Laser emission spectra from five different UVC laser modules from 220 to 227 nm.
Figure 3. Laser emission spectra from five different UVC laser modules from 220 to 227 nm. Modules can be produced with an emission wavelength anywhere between 210 and 230 nm. Courtesy of Sharp Laboratories of Europe Ltd.

UVC laser modules have significant advantages over existing light sources for sensor technologies (Table 2), providing a unique combination of small spectral linewidth, laser beam quality, high power density, practical operating conditions and emission wavelength below 230 nm. This combination has a disruptive impact on many sensor technologies (Figure 1), creating many new opportunities.

Table 2. Comparison of properties of the sharp UVC laser module with existing UVC lamps, LEDs and lasers.

Opportunities for health care and the life sciences

Analysis of proteins and biomolecules is a cornerstone of life sciences research and health care. Wavelengths near 220 nm are essential for identifying and quantifying proteins and other biological molecules, and the UVC laser module brings new opportunities in several areas:

• High-performance liquid chromatography (HPLC) and capillary electrophoresis (CE) techniques widely use absorption of wavelengths near 220 nm for detection, generally using gas discharge lamps. Wavelengths near 214 nm are standard for protein and peptide analysis because they are very strongly absorbed, enabling at least 20 times higher sensitivity compared with 280-nm wavelengths. UVC laser modules provide opportunities for significant improvements to these systems including lower cost, smaller size, longer operating lifetime, battery operation and operation without warmup. There is also the potential for improved functionality, such as improved linearity of absorbance versus concentration thanks to the narrow spectral linewidth of the laser emission.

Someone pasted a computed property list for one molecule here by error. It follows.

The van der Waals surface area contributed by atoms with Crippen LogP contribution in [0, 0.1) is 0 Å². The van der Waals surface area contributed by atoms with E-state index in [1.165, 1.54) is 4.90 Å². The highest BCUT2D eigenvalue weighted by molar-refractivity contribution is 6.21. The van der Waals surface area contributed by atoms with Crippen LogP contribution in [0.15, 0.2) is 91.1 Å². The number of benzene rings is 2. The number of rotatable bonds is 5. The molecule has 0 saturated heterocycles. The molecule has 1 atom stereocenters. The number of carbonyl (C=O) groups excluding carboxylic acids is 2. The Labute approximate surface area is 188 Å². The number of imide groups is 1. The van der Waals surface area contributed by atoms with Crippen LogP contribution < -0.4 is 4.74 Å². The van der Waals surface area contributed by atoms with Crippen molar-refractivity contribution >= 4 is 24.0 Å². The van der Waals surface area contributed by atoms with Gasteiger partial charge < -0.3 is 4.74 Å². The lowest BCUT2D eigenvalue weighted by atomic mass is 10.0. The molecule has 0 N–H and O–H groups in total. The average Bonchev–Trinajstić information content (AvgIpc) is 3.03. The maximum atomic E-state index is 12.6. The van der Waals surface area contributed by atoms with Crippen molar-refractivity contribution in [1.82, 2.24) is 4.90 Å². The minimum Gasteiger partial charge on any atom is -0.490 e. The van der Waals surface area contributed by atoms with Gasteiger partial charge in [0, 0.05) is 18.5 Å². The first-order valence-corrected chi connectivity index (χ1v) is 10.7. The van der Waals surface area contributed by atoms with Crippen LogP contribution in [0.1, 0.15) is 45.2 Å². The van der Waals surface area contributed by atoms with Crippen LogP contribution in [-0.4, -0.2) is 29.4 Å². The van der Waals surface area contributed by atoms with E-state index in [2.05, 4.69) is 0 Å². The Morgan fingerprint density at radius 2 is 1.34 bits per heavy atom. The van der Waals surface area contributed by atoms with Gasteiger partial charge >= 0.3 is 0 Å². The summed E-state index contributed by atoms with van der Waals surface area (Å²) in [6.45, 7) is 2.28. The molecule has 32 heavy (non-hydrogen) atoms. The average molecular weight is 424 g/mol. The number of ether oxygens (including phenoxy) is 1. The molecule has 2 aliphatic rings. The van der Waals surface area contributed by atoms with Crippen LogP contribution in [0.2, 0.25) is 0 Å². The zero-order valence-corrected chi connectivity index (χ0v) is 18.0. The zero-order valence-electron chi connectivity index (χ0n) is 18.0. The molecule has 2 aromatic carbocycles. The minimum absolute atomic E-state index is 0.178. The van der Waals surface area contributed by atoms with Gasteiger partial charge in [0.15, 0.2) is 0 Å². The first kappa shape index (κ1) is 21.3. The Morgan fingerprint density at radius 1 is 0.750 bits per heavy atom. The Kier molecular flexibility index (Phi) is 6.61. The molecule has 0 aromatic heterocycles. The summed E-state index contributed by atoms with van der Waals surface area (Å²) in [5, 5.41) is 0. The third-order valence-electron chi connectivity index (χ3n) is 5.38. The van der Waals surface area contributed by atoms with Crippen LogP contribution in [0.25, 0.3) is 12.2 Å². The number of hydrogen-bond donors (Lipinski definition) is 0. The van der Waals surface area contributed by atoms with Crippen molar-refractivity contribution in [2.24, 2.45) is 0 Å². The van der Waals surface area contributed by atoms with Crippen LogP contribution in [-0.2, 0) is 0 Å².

• Laser-induced native fluorescence (LINF) is a powerful technique for analysis of biomolecules that have not been modified by labeling with fluorescent marker molecules. Laser light with wavelengths near 220 nm induces fluorescence from these molecules almost universally, creating myriad opportunities. These are currently only exploited in niches due to the constraints of available laser sources. UVC laser modules enable this technique to be deployed widely without reliance on bench-top laser systems.

• Point-of-care diagnosis tools for analysis of proteins or other biomolecules can exploit laser wavelengths near 220 nm for the first time with UVC laser modules. For example, deep ultraviolet absorption and fluorescence processes that are conventionally available only in laboratories may now be incorporated into emerging diagnostic technologies. This meets the trend to improve the quality and efficiency of health care with medical diagnosis at the patient point of care.


Tracking water pollutants

Chemical sensors based on optical absorption, fluorescence and scattering provide market-leading stability, accuracy and reliability for the water industry. UVC laser modules enable performance improvements and more widespread use of optical-based sensors for this sector: